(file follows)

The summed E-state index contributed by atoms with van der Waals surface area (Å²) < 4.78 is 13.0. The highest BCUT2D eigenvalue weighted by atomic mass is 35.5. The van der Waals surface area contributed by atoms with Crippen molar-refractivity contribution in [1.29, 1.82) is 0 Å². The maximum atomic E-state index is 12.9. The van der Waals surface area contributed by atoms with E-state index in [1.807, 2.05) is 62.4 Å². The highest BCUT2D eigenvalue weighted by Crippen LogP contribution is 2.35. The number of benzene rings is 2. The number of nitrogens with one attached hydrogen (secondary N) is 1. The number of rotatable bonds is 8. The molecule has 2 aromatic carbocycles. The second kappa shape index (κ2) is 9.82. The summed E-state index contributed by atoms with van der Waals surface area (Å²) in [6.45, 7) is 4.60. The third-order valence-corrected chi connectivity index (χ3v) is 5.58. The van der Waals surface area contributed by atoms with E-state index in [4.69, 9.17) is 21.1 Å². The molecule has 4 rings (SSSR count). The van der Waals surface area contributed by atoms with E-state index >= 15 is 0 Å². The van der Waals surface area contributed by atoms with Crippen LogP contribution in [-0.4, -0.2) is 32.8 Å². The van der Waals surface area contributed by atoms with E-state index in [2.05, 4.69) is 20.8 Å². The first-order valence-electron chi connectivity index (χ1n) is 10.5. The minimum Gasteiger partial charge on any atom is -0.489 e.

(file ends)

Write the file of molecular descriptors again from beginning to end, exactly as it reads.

The summed E-state index contributed by atoms with van der Waals surface area (Å²) < 4.78 is 13.0. The highest BCUT2D eigenvalue weighted by atomic mass is 35.5. The van der Waals surface area contributed by atoms with Crippen molar-refractivity contribution in [1.29, 1.82) is 0 Å². The maximum atomic E-state index is 12.9. The van der Waals surface area contributed by atoms with E-state index in [1.807, 2.05) is 62.4 Å². The highest BCUT2D eigenvalue weighted by Crippen LogP contribution is 2.35. The number of benzene rings is 2. The number of nitrogens with one attached hydrogen (secondary N) is 1. The number of rotatable bonds is 8. The molecule has 2 aromatic carbocycles. The second kappa shape index (κ2) is 9.82. The summed E-state index contributed by atoms with van der Waals surface area (Å²) in [6.45, 7) is 4.60. The third-order valence-corrected chi connectivity index (χ3v) is 5.58. The van der Waals surface area contributed by atoms with E-state index in [4.69, 9.17) is 21.1 Å². The molecule has 4 rings (SSSR count). The van der Waals surface area contributed by atoms with E-state index >= 15 is 0 Å². The van der Waals surface area contributed by atoms with Crippen LogP contribution in [-0.4, -0.2) is 32.8 Å². The van der Waals surface area contributed by atoms with E-state index in [2.05, 4.69) is 20.8 Å². The first-order valence-electron chi connectivity index (χ1n) is 10.5. The minimum Gasteiger partial charge on any atom is -0.489 e.